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The economic impact of Special Economic Zones: Evidence from Chinese municipalities

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  • Wang, Jin
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    Abstract

    The paper exploits a unique Chinese municipal dataset to assess the impact of Special Economic Zones on the local economy. Comparing the changes between the municipalities that created a SEZ in earlier rounds and those in later waves, I find that the SEZ program increases foreign direct investment not merely through firm relocation, and does not crowd out domestic investment. With dense investment in the targeted municipality the SEZ achieves agglomeration economies and generates wage increases for workers more than the increase in the local cost of living. The effects are heterogeneous: for zones created later the benefits are smaller while the distortions in firm location behavior are larger than those for the early zones. Municipalities with multiple SEZs experience larger effects than those with only one SEZ.

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    Bibliographic Info

    Article provided by Elsevier in its journal Journal of Development Economics.

    Volume (Year): 101 (2013)
    Issue (Month): C ()
    Pages: 133-147

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    Handle: RePEc:eee:deveco:v:101:y:2013:i:c:p:133-147

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    Web page: http://www.elsevier.com/locate/devec

    Related research

    Keywords: Special Economic Zone; Foreign direct investment; TFP growth; Factor price;

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    Cited by:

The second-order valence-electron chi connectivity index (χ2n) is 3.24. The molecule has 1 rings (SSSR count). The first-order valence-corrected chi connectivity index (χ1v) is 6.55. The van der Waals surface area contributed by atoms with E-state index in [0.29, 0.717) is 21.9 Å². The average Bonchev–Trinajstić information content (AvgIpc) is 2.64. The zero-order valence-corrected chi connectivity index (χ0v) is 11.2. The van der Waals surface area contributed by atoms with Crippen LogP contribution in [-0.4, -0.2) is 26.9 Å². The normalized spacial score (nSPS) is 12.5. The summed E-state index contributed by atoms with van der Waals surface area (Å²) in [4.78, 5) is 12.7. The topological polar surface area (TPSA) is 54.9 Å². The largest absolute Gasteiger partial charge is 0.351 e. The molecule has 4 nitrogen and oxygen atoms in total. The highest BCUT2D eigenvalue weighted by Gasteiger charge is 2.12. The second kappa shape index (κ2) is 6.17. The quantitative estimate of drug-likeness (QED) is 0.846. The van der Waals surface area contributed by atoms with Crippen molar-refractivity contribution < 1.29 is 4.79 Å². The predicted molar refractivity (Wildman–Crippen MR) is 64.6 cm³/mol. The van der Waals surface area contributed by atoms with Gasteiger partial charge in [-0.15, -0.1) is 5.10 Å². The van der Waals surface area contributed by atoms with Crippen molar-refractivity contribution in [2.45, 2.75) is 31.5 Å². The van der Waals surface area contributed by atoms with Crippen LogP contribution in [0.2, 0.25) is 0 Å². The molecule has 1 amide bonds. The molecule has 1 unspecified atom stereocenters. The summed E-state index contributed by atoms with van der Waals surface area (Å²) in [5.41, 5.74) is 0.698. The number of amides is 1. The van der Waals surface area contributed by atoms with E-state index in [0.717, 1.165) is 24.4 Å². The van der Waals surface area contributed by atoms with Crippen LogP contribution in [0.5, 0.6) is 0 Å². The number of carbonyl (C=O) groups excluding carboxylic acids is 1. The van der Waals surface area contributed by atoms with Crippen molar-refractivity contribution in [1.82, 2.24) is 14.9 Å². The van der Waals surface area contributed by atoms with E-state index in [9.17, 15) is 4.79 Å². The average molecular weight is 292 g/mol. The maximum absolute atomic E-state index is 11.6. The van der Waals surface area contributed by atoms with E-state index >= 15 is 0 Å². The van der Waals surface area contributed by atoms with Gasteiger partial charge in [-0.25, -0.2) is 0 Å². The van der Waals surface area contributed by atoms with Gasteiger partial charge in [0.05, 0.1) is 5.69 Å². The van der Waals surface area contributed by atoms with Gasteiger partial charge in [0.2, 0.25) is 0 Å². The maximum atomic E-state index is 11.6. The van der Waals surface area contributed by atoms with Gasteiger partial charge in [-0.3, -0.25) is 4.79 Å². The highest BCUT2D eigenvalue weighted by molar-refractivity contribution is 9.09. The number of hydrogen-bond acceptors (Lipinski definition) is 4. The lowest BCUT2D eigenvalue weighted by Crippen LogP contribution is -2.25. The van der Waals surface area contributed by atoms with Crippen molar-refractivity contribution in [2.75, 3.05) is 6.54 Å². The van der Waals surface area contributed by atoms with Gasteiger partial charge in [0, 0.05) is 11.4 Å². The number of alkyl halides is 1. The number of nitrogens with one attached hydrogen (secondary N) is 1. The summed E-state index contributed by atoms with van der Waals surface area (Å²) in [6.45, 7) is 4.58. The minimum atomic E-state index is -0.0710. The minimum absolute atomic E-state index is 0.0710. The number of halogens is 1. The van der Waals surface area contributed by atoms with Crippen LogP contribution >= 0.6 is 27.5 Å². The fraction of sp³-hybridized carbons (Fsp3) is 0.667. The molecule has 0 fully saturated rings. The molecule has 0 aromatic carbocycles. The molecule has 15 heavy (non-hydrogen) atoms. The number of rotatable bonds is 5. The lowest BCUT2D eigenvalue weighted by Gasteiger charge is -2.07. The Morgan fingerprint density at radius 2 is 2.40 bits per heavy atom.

1. Anthony Briant & Miren Lafourcade & Benoît Schmutz, 2012. "Can Tax Breaks Beat Geography? Lessons from the French Enterprise Zone Experience," PSE Working Papers halshs-00695225, HAL.
    2. Alex Bryson & John Forth & Minghai Zhou, 2013. "CEO Incentive Contracts in China: Why Does City Location Matter?," CEP Discussion Papers dp1192, Centre for Economic Performance, LSE.
    3. Davies, Ronald B., 2013. "The silver lining of red tape," Journal of Public Economics, Elsevier, vol. 101(C), pages 68-76.
    4. Patrick Kline & Enrico Moretti, 2014. "People, Places, and Public Policy: Some Simple Welfare Economics of Local Economic Development Programs," Annual Review of Economics, Annual Reviews, vol. 6(1), pages 629-662, 08.
    5. Yongzheng Liu & Jorge Martinez-Vazquez, 2014. "Inter-Jurisdictional Tax Competition In China," International Center for Public Policy Working Paper Series, at AYSPS, GSU paper1403, International Center for Public Policy, Andrew Young School of Policy Studies, Georgia State University.
    6. David Neumark & Helen Simpson, 2014. "Place-Based Policies," NBER Working Papers 20049, National Bureau of Economic Research, Inc.

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